Monday, September 8, 2008

Seeing Things

Bernard Lassus, 1965, Un Air Rose (The Tulip Experiment)

Following along from the Blue Flower / Red Flower in the Little Blue Guide, and of the play of light, and of the blue tulip ... thoughts on optics and ambience are swirling about. Contemplating the intersection of phenomenology and metaphysics, and returning to the work of French landscape theorist, Bernard Lassus. An early experiment of delicious simplicity became known as Un Air Rose, of which, unfortunately no colour images appear to exist. Placing a slice of white paper within the red tulip, the colour appeared to bleed across onto the white, to escape its very thingness, its quiddity, and become metaphysically animated. (One could, of course, 'try this at home', and revel in the revelation of defamiliarised optical effects).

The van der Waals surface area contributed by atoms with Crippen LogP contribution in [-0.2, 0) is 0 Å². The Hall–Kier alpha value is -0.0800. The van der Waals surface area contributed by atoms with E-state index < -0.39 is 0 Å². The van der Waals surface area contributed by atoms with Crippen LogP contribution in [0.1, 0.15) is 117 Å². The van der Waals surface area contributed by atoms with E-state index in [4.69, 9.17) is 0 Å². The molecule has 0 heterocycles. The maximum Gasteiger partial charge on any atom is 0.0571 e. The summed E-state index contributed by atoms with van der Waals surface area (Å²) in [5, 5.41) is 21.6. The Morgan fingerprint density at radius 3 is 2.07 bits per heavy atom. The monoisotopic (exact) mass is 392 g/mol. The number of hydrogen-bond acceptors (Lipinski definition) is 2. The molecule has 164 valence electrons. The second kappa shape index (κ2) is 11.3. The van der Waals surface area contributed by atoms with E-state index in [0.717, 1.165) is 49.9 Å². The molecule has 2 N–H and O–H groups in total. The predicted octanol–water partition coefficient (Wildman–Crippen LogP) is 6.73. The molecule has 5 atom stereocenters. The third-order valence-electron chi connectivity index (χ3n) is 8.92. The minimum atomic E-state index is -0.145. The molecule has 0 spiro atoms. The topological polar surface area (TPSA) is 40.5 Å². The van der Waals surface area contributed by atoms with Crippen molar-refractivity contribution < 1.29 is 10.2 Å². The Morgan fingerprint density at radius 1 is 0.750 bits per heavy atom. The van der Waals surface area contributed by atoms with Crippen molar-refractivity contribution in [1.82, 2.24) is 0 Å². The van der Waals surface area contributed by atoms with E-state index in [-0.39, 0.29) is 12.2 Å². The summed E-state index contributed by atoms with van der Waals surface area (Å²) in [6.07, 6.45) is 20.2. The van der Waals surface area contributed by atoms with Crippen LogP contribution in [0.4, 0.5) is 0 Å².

Which leads one to Goethe, writer of Werther, and sometime colour theorist. Resisting the objectivity of optics, Goethe developed a subjective theory on the phenomena of colour, one which seems to hold tight to the early sense of 'aesthetics' as being more than simple visuality, but, well, some-thing else. And his observations on the way that colour arises 'at the edges' echoes with Lassus's observation on the Tulip, of the suffusing of colour into that which surrounds the object. Somehow so very much more affective, than the physical theories of optics, and which inform the condensation of colour that is different to that 'observed', as in my current Polaroid experimentation, that there is a haunting of the ether, a spectre in the spectrum ...

Goethe's Colour Wheel

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